Categories: Defective Products

Suing for Off Label Use of a Product

Each year millions of individuals suffer injuries or death in personal injury accidents; these accidents include car accidents, medical malpractice cases and harm caused by products. When an injury occurs due to off-label use of a product it is important to know what off-label use of a product is and how it would harm the consumer with the item purchased for standard use. When this happens liability could hold the pharmacist, doctor, producer or manufacturer responsible for damages to the victim and compensation may be possible but may be affected by the severity of the injuries.

Off label use of a product is the unauthorized administration or prescription of a medical product or treatment from the terms of which the medication should have a use for with a person. The summary of product characteristics (SmPC) reflects the standard and necessary use of such products. When a product is referred to as having off-label use this includes the consumption or administration that is against the standard indication of the product or with a different dosage than what is specified.

The most common type of injury a person may encounter when using a medication through off-label use is the wrong dosage or type of medication for the specific person. This could happen, for example, if a person is in a patient group that should not be taking specific pills or substances such as a child, breastfeeding mother or a pregnant woman. This could result in internal damage, impairment of the senses, neurological disorders and disability either temporary or permanent. Children could suffer seizures and developmental issues on bodies that are still growing. Breastfeeding women could unknowingly injure their breastfeeding children as the medication is fed to the child through breast milk. Pregnant women may suffer a miscarriage or could damage their unborn children. Bleeding, migraines, disruptions to the organs and internal damage that requires surgery are possible from using a product not specific to a person.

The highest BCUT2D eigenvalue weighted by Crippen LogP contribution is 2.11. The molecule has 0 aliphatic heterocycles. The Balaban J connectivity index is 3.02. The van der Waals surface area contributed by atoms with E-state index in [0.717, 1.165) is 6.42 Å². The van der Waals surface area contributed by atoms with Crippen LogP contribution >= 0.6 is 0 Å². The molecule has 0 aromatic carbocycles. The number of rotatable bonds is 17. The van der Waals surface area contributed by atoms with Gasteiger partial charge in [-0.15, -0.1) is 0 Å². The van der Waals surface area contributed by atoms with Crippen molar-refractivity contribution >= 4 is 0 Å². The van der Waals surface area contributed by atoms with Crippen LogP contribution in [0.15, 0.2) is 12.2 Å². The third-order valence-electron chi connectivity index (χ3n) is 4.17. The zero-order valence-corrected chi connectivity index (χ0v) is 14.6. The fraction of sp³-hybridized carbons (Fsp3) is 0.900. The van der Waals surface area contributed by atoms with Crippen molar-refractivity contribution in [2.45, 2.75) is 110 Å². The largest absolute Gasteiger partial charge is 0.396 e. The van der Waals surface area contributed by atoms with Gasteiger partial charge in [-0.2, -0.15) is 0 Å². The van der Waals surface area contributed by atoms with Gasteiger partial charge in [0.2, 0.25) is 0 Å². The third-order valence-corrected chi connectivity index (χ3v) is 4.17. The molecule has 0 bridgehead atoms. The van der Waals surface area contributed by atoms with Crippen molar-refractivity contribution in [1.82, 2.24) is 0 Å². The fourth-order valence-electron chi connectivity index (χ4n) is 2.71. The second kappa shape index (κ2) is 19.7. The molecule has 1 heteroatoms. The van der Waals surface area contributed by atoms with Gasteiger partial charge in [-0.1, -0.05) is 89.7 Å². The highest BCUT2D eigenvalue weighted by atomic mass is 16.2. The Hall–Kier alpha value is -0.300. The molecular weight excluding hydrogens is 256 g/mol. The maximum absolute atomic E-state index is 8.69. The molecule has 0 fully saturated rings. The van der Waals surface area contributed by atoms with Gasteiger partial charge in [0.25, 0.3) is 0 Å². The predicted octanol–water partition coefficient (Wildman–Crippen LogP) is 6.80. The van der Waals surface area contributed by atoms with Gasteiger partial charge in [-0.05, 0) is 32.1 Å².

Off label use of a product may constitute misuse of the medical item. The product label is specific to the person or dosage and kinds of consumption for pills or substances. Off label use is not the unauthorized medical product use but standard and prescribed items to a person. Misuse often happens when someone other than the patient takes the prescribed medication. Lawsuits for injury in some situations are possible, however, the claim may have less strength if the person misused or abused the medication or substance.

For a product that does not cause harm to a person a personal injury claim may be valid if the label usage is incorrect or defective. Some legal claims against the manufacturer of the substance are possible when the intended use is incorrect. The person who ingests the material may need to contact an attorney Anchorage Ak to determine if a claim is valid or if the circumstances are legitimate. Such a determination may require an investigation into the matter to understand if the label, instructions for the drug could cause harm due to the actual label explanation.

No votes yet.
Published by
Pawneer Tripathi

Recent Posts

Car Accident Linked Nerve Damage

Car accidents can result in a varied form of injuries to victims. While there are…

July 7, 2020

Is an Accident Claim Necessary?

Car accidents usually result in minor to severe injuries for those who are involved. Despite…

July 7, 2020

Personal Injury: Concussions and Traumatic Brain Injury

A common injury that may be sustained in a car accident or slip and fall…

June 27, 2020

Compensation for Dog Bite PTSD?

In order to receive compensation for dog bite cases, it requires a lawyer with capabilities…

June 27, 2020

Common Mistakes Made in Personal Injury Cases

When building a case for a car accident incident there are many common mistakes that…

June 24, 2020

When Not to Handle Your Personal Injury Case

Often personal injury cases are complicated and difficult to both understand and handle. While there…

June 24, 2020
Free Case Evaluation